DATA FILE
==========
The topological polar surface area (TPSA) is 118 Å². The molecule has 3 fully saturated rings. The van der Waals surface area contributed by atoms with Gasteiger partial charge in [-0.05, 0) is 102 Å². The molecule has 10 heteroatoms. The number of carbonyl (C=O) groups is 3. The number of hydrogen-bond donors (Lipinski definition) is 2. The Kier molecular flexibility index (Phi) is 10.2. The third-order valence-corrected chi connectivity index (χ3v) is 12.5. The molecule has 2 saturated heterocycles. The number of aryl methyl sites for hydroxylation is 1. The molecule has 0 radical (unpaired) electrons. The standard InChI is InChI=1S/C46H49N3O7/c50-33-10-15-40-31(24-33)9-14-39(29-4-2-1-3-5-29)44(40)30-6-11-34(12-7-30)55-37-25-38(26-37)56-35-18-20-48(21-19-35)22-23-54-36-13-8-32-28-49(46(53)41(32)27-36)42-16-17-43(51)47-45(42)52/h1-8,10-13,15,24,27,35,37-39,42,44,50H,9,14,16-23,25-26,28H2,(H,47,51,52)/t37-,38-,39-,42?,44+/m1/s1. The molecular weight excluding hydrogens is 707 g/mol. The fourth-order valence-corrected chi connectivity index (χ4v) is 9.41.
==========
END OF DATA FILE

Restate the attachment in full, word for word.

The topological polar surface area (TPSA) is 118 Å². The molecule has 3 fully saturated rings. The van der Waals surface area contributed by atoms with Gasteiger partial charge in [-0.05, 0) is 102 Å². The molecule has 10 heteroatoms. The number of carbonyl (C=O) groups is 3. The number of hydrogen-bond donors (Lipinski definition) is 2. The Kier molecular flexibility index (Phi) is 10.2. The third-order valence-corrected chi connectivity index (χ3v) is 12.5. The molecule has 2 saturated heterocycles. The number of aryl methyl sites for hydroxylation is 1. The molecule has 0 radical (unpaired) electrons. The standard InChI is InChI=1S/C46H49N3O7/c50-33-10-15-40-31(24-33)9-14-39(29-4-2-1-3-5-29)44(40)30-6-11-34(12-7-30)55-37-25-38(26-37)56-35-18-20-48(21-19-35)22-23-54-36-13-8-32-28-49(46(53)41(32)27-36)42-16-17-43(51)47-45(42)52/h1-8,10-13,15,24,27,35,37-39,42,44,50H,9,14,16-23,25-26,28H2,(H,47,51,52)/t37-,38-,39-,42?,44+/m1/s1. The molecular weight excluding hydrogens is 707 g/mol. The fourth-order valence-corrected chi connectivity index (χ4v) is 9.41.